The reason for the distinction between a transfer of a contractual relationship and a transfer of a money claim is critical. The purpose behind a no-assignment clause in a casualty or liability policy which is to protect the insurer from insuring a different risk than intended. The assignment only changes the identity of the entity enforcing the insurer’s obligation to insure the same risk. Thus, the purpose behind the no-assignment clause is not inhibited by allowing claim, as opposed to policy, assignment.
The reasoning in Elat aligns with the overwhelming majority of jurisdictions that have, over the decades, spoken on the issue presented in the instant matter.
The majority rule in the United States is that a provision that prohibits the assignment of an insurance policy, or that requires the insurer’s consent to such an assignment, is void as applied to an assignment made after a loss covered by the policy has occurred. Once the loss has triggered the liability provisions of the insurance policy, an assignment is no longer regarded as a transfer of the actual policy. Instead, it is a transfer of a chose in action under the policy.
The majority rule is an exception to the general principle that parties to a contract may freely limit assignment of their contractual rights. The principle underlying the rule is a deeply rooted public policy against allowing restraints on alienation of choses in action. The rule also embodies a recognition that “once a loss occurs, an assignment of the policyholder’s rights regarding that loss in no way materially increases the risk to the insurer.” 17 Williston on Contracts § 49:126 (4th ed. 2016).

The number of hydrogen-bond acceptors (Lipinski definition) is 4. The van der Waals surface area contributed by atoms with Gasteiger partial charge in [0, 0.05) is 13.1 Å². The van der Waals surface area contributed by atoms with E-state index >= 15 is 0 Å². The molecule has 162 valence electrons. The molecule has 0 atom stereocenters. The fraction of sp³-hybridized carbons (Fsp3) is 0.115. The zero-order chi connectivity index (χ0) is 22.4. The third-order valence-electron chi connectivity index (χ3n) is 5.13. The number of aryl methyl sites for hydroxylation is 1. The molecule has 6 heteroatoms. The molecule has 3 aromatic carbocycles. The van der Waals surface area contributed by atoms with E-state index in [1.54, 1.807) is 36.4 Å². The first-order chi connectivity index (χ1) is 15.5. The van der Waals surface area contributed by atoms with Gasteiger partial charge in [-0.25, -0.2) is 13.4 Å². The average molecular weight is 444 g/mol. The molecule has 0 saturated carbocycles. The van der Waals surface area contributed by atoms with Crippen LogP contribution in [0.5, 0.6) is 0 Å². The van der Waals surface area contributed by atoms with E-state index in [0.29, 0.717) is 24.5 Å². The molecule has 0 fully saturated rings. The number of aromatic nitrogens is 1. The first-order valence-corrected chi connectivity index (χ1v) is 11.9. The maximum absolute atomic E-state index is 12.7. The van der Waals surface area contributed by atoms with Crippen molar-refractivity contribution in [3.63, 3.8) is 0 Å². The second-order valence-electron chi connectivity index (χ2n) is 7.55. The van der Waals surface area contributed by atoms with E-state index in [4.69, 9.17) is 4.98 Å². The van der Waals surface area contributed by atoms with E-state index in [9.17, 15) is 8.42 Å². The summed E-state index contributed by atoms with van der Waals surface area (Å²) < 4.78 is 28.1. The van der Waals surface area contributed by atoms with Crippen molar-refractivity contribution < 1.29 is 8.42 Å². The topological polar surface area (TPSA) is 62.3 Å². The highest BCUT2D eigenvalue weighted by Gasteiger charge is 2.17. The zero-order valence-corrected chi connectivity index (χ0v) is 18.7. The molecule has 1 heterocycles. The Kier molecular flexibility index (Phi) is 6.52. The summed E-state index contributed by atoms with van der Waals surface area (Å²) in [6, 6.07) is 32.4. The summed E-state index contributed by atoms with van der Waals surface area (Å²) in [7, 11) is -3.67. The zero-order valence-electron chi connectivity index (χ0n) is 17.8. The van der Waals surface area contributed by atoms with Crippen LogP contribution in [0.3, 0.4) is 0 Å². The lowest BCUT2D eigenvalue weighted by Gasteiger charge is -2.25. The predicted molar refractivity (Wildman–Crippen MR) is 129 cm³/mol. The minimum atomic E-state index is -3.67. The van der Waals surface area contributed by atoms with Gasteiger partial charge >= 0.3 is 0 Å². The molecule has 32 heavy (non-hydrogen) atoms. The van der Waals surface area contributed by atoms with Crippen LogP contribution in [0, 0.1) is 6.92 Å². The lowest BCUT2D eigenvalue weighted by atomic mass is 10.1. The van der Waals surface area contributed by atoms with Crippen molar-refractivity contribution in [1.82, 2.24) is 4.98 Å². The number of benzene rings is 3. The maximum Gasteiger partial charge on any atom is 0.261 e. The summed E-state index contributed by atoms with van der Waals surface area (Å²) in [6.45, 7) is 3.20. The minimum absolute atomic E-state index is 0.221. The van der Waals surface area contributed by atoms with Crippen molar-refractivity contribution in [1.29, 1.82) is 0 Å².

The key issue is whether claims based on injuries that occurred during the policy period, but that had not been reduced to money judgments, were assignable without the insurer’s consent.
With respect to the core argument about the enforceability of insurance policy anti-assignment provisions concerning post-loss claims, the Supreme Court found no reason to hesitate to adopt the position that an anti-assignment clause is not a barrier to the post-loss assignment of a claim. The better rule is the generally recognized majority rule on that issue.
Simply stated, that general rule recognizes that anti-assignment clauses in insurance contracts apply only to assignments before loss, and do not prevent an assignment after loss. Post-loss assignments do not further the purpose of the anti-assignment clause, which is to protect the insurer from increased liability, because, after the events giving rise to the insurer’s liability have occurred, the insurer’s risk cannot be increased by a change in the insured’s identity.